Ok, I don't really have an interest in continuing to beat this horse long after it's death, especially as I get ready to head out on vacation. But, it occurs to me that we might be talking about two different things here.

    It appears that you may be talking about a situation where you are paid a salary, say $200,000/year, and with that you are given 240 hours of PTO. Now, you get paid your $200,000 for your year's work, but if you want, you can choose not to work up to 240 hours of it. If you choose not to work part of the year, your PTO hours are decreased. If you work the whole year, they are not. But either way you get paid $200,000.

    If you work the whole year, and still have the 240 hours, then maybe your company only lets you hang onto them and will not pay them out to you, but when you leave or retire, you continue on the payroll until such time as you use up your banked PTO. Or maybe you use it up because you are sick.

    That's a pretty common type of plan. If that's the plan, then you aren't giving a loan to the company.

    What I was talking about is a situation where a person works and accrues PTO. They are paid for each hour they work. If they choose not to use their PTO during the year, they are given a couple of options. They can have it paid out, or they can bank it for future use or payout. In that situation, I would argue (and have argued in multiple posts) that it's silly to not have it paid out just to somehow create an employer held savings account for you should you need it in the future. Cash it out and put it in your own account and use it in the future.

    I would also point out that if in my first example with the salaried employee, that if the company did permit you to work the whole year, not take PTO, then pay out to you your unused 240 hours at the end of the year or let you bank them for use at a later time, then in that case you'd certainly be making an interest free loan.

    Leave a comment:


  • Slap Shot
    replied
    Originally posted by SJHovey View Post

    I'm referring to instances where you can carry over PTO and get paid out for it later. If your employer doesn't allow you do do that, then it wouldn't apply.
    You're still not making the point you think you are. The unused PTO I can get paid in February cannot be paid to me earlier unless I take an actual day off and in that case my gross pay to that point didn't change. I am not loaning anything to my company.

    I don't not take days off to carry over time because who the fuck uses 240 (plus access to an additional 80 hours of CTO) hours of PTO in a year? I could take 20 days off in a year and still get 20 days of PTO paid back to me that I DID NOT PAY FOR!
    Last edited by Slap Shot; 02-15-2022, 10:11 PM.

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  • MissThundercat
    replied
    I'm not sure what the PTO policy is for my company, but I'm sure it's irrelevant, considering this company has a ridiculous turnover rate.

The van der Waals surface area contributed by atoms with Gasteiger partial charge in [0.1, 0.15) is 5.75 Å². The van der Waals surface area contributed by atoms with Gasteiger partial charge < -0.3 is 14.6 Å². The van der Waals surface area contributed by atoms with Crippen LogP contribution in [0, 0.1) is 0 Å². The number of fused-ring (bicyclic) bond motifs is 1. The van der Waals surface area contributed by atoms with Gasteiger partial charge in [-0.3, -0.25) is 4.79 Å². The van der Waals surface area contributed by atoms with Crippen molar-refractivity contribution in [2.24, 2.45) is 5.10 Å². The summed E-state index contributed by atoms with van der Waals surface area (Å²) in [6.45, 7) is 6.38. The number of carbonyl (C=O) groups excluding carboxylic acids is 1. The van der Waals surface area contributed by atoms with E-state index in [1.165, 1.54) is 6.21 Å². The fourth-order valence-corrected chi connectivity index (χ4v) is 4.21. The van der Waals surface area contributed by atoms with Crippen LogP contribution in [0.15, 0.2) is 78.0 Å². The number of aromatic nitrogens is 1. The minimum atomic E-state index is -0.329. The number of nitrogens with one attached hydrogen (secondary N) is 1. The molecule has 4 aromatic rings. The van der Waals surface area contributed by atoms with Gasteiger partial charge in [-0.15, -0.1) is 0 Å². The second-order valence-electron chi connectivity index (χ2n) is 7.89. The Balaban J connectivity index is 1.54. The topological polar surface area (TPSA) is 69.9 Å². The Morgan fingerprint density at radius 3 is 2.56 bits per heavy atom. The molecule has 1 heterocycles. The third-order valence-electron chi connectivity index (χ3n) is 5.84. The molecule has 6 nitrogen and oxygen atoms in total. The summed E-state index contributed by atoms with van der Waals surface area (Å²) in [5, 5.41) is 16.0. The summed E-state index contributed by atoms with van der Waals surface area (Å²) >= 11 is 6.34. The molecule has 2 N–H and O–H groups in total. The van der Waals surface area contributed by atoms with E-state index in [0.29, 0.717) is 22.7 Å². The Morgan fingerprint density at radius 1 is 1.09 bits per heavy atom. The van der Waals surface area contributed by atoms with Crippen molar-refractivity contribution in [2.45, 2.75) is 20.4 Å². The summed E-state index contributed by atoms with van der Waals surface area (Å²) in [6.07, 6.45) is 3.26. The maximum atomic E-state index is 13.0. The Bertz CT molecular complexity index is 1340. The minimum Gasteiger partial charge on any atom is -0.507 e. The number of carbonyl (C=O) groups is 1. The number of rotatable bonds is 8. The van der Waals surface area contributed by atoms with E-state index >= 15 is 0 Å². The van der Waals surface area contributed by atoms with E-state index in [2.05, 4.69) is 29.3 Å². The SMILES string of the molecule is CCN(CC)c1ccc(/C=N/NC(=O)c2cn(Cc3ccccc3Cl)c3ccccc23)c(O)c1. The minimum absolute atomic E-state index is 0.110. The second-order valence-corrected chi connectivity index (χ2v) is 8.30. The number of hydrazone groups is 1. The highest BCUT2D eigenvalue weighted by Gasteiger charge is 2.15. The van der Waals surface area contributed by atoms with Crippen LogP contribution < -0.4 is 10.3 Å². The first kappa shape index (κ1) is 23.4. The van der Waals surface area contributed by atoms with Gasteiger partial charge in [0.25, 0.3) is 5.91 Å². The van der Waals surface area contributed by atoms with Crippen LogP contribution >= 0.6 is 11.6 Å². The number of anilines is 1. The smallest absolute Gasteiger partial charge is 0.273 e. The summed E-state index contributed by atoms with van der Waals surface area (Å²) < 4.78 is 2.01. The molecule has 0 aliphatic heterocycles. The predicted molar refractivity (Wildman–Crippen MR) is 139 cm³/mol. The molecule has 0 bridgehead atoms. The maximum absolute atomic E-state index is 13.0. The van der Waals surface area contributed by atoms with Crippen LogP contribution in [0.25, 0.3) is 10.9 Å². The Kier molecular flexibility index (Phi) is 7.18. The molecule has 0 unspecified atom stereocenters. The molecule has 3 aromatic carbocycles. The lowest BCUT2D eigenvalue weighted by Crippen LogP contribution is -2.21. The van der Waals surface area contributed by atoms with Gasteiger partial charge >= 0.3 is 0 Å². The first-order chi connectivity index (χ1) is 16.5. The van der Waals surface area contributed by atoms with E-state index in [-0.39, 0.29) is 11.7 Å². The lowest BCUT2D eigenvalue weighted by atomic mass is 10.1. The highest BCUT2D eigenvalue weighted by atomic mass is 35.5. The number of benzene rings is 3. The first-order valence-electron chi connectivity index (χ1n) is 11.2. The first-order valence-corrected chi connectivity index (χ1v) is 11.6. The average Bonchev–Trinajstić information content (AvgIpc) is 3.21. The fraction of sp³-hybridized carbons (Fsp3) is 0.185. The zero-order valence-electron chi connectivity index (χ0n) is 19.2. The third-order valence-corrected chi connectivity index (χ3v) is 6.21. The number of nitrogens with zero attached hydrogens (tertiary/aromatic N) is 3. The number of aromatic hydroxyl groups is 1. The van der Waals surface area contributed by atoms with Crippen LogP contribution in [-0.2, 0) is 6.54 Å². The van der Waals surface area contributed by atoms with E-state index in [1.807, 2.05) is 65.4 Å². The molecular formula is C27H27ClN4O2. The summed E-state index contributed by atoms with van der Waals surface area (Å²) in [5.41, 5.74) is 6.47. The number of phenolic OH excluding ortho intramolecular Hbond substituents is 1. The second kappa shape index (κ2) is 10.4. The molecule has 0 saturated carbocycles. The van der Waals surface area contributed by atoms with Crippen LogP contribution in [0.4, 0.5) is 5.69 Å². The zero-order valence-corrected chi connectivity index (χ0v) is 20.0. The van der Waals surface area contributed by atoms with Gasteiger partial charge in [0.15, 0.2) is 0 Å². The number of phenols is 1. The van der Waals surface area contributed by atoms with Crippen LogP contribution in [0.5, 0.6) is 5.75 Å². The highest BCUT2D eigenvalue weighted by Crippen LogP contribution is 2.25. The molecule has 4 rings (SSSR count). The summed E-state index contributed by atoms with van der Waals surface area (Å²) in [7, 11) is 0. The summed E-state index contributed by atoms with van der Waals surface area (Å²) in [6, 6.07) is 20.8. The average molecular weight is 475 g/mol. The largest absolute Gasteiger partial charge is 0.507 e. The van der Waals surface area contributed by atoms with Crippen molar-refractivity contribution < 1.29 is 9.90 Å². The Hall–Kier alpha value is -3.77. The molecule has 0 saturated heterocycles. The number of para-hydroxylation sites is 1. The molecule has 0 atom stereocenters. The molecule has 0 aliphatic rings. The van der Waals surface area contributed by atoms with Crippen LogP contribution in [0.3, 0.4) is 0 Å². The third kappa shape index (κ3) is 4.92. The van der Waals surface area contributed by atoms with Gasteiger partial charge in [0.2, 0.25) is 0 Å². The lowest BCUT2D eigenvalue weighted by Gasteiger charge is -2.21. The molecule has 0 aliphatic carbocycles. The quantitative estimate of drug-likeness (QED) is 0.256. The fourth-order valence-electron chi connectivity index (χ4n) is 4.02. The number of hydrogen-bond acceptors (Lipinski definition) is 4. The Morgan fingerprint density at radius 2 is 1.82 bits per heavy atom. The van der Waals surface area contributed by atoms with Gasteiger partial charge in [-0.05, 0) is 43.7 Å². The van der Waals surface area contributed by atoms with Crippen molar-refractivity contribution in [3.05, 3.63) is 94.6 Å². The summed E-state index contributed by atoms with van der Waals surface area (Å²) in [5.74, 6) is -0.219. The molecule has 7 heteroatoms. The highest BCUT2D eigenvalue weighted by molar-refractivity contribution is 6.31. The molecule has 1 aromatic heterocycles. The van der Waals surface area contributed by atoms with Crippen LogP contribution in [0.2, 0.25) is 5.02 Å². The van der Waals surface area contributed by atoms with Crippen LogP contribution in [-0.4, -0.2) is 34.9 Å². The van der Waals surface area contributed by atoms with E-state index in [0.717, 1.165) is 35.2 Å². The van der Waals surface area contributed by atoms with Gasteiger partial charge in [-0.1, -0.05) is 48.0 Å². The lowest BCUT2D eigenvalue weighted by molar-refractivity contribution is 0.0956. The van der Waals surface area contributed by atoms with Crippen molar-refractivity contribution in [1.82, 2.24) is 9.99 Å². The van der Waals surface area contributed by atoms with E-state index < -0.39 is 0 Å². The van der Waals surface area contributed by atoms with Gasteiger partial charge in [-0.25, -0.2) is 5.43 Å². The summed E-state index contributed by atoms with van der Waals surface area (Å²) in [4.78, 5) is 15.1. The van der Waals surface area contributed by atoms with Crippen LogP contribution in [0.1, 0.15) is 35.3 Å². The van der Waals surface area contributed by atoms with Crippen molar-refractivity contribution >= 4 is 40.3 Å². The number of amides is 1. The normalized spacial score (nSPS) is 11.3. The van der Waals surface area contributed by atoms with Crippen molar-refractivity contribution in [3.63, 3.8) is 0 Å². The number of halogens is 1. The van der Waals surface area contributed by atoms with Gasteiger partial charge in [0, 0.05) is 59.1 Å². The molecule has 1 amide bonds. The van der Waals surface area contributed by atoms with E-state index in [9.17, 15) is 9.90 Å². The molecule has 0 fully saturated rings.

Leave a comment:


  • Deutsche Gopher Fan
    replied
    Originally posted by SJHovey View Post

    I'm referring to instances where you can carry over PTO and get paid out for it later. If your employer doesn't allow you do do that, then it wouldn't apply.
    Yeah I don’t know of any who do that, personally. They probably exist

    Leave a comment:


  • Scarlet
    replied
    Holding off the need for a major work vent till I have more clarification but a quick comment from the head of my team has got me a bit out of sorts. She may be moving one of the parts of my position somewhere else. I've had this responsibility for about nine years, I really enjoy it, I'm really good at it, many people in the company are aware of it. If this moves, I may look into moving with it. However, I think there will need to be some additional conversation about it before I say anything. Not the way I wanted to start out my morning.

    Leave a comment:


  • SJHovey
    replied
    Originally posted by Slap Shot View Post

    I'm not understanding this suggestion. How does one "take PTO" over and above one's gross salary?

    If use 8 hours of PTO my gross for that pay period is the exact same as if I had taken 0 hours.
    I'm referring to instances where you can carry over PTO and get paid out for it later. If your employer doesn't allow you do do that, then it wouldn't apply.

    Leave a comment:


  • St. Clown
    replied
    We can carry over up to 40 hours, but those hours must then be used by March 15 or the remaining hours are forfeited. With being short-staffed for most of the year, there were limitations on how many of us could be on PTO at a given time. We were all scheduling weird mid-week days at the end of the year just to get under that forty-hour limit.

    Leave a comment:


  • BassAle
    replied
    Originally posted by SJHovey View Post

    Yeah, I guess it's not like there is a third option where you take the money, then set it aside as a reserve in case something unexpected happens.
    what the fuck does this even mean? They're talking not burning through all your paid time off in case you need to take some time off for an unforeseen event.

    Leave a comment: